Now the angel was watching all the time, although the old man and the young girl couldn’t see her. The angel was so happy! “This really must be the most precious thing in the world—a kind deed, a mitzvah, a helping hand! It has many names, but it is the same everywhere. If we can help each other, we can have a peaceful world! So I will take the story of this kind deed to God. It must be what I have been looking for all the time!”

God heard the story of the kind deed and answered, “This is indeed important. A mitzvah is one of the most special things in the world—still, it is not quite what I have been waiting for. Go once more, dear angel. You are on the right track, and I feel sure that this time you will find what we seek. Look everywhere—in cities, forests, schools, and homes—but especially look into the hearts of people.”

Sighing with disappointment, the angel again winged her way to earth. And she looked in so many places! Still, she could not find the precious thing. “Maybe I should give up! But how could I fail my God? There must be an answer or God would not have asked me to do this.” Tired from her ceaseless searching, she sat dejected upon a rock, resting and thinking. As she sat there, she heard something—the sound of someone crying! It was not a little child crying, but a grown man! He was walking through the woods with tears rolling down his cheeks. “Soon the High Holy Days will come, and I am thinking that I was cruel and mean to my dear brother! We had a fight about something unimportant. There were harsh words and now we haven’t even spoken to each other in several weeks. Today, this very day, I will go to him and ask him to forgive me. Then I will pray to God to forgive me too, for I am truly sorry that my unthinking anger has caused so much unhappiness.” Another tear rolled down the man’s cheek.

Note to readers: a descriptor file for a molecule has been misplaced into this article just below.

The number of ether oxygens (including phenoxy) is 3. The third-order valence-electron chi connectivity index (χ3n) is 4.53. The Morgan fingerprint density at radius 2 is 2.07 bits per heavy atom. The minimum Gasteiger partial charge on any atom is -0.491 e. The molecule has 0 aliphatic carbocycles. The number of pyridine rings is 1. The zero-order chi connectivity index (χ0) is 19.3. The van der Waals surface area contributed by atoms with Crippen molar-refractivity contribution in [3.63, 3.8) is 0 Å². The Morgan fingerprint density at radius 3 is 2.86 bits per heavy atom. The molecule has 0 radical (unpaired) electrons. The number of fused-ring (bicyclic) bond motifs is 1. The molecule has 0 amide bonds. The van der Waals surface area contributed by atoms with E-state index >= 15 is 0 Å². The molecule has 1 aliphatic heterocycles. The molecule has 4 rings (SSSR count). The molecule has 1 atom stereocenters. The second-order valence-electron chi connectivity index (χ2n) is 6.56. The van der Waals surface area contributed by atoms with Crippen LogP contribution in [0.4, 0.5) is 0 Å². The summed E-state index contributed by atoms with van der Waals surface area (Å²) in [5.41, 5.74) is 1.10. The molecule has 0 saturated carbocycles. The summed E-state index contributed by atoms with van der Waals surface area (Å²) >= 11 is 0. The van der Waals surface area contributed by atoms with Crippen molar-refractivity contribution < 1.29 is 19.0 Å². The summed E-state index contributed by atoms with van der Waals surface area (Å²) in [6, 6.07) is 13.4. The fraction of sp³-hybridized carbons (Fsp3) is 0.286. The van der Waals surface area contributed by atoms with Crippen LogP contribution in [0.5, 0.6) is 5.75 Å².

Then angel felt that she had found the answer. Being an angel, she was invisible, so she flew up to the grieving man and gently caught one of the tears that were falling from his eyes. The man thought to himself, “What a soft and fragrant breeze is surrounding me! Suddenly I feel better. Perhaps this is a sign that all will be well!” The angel flew away; she flew away to God. In a small tiny bottle she held the one tear that she had collected. She held it up to God. And God…smiled upon the angel. The radiance of that smile filled the whole world like the sun coming out suddenly from behind dark clouds.

Then God spoke: “My faithful angel, this is indeed the most precious thing in the whole world—the tear of someone who is truly sorry. For it is a tear from the heart, and it will bring peace into the world. The two brothers will forgive each other, and they will enjoy a loving and happy New Year. My dear angel, I bless you for your good work. And may this story be told, so all who hear it can learn from it.”

L’Shanah Tovah—May we all live a life that matters and enjoy a sweet and happy New Year.

3 Responses to “The Most Precious Thing in the World”

  1. esteegoldk September 7, 2013 at 10:10 pm #

    LOVE it! Shavua tov,



  2. Joyce H. September 8, 2013 at 7:01 pm #

    How appropriate! Shana Tova to you and yours, Joyce H.

  3. Gene Burns August 17, 2015 at 1:24 am #

    Dear Rabbi Bernstein,
    Several years ago Temple Chai in Scottsdale, AZ, prepared a skit about The Most Precious Thing in the World. Members of the congregation took part in the delivery of this story. I was so impressed by the message, I wanted my two granddaughters to get the essence of it’s meaning. So, I proceeded to draw a few illustrations for them to get a picture of the story. I made a few changes in the text hoping it would inspire them to think about the message. I put it away because I felt they were too young at the time. Now I feel is the time for them to comprehend the message. I ask your permission to complete .my illustrations and text. This is not for publication. It is strictly for my two granddaughters and know one else.